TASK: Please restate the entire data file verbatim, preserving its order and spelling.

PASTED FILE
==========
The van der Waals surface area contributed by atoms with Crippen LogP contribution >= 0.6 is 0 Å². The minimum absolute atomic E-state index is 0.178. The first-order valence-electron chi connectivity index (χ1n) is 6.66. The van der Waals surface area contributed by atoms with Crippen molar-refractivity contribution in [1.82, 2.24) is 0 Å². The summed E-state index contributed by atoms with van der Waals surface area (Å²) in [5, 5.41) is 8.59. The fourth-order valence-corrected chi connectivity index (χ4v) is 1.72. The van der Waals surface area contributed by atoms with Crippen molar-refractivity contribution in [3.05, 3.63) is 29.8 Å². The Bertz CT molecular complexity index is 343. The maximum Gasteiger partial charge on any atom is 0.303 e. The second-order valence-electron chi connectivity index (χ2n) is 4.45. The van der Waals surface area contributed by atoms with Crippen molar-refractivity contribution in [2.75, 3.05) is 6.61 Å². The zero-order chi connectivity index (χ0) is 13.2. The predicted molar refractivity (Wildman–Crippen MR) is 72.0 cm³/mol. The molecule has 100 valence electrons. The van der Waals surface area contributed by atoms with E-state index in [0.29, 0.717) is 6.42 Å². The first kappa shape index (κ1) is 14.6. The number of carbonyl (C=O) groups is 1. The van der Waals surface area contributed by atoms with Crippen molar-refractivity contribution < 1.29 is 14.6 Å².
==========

The van der Waals surface area contributed by atoms with Crippen LogP contribution >= 0.6 is 0 Å². The minimum absolute atomic E-state index is 0.178. The first-order valence-electron chi connectivity index (χ1n) is 6.66. The van der Waals surface area contributed by atoms with Crippen molar-refractivity contribution in [1.82, 2.24) is 0 Å². The summed E-state index contributed by atoms with van der Waals surface area (Å²) in [5, 5.41) is 8.59. The fourth-order valence-corrected chi connectivity index (χ4v) is 1.72. The van der Waals surface area contributed by atoms with Crippen molar-refractivity contribution in [3.05, 3.63) is 29.8 Å². The Bertz CT molecular complexity index is 343. The maximum Gasteiger partial charge on any atom is 0.303 e. The second-order valence-electron chi connectivity index (χ2n) is 4.45. The van der Waals surface area contributed by atoms with Crippen molar-refractivity contribution in [2.75, 3.05) is 6.61 Å². The zero-order chi connectivity index (χ0) is 13.2. The predicted molar refractivity (Wildman–Crippen MR) is 72.0 cm³/mol. The molecule has 100 valence electrons. The van der Waals surface area contributed by atoms with E-state index in [0.29, 0.717) is 6.42 Å². The first kappa shape index (κ1) is 14.6. The number of carbonyl (C=O) groups is 1. The van der Waals surface area contributed by atoms with Crippen molar-refractivity contribution < 1.29 is 14.6 Å².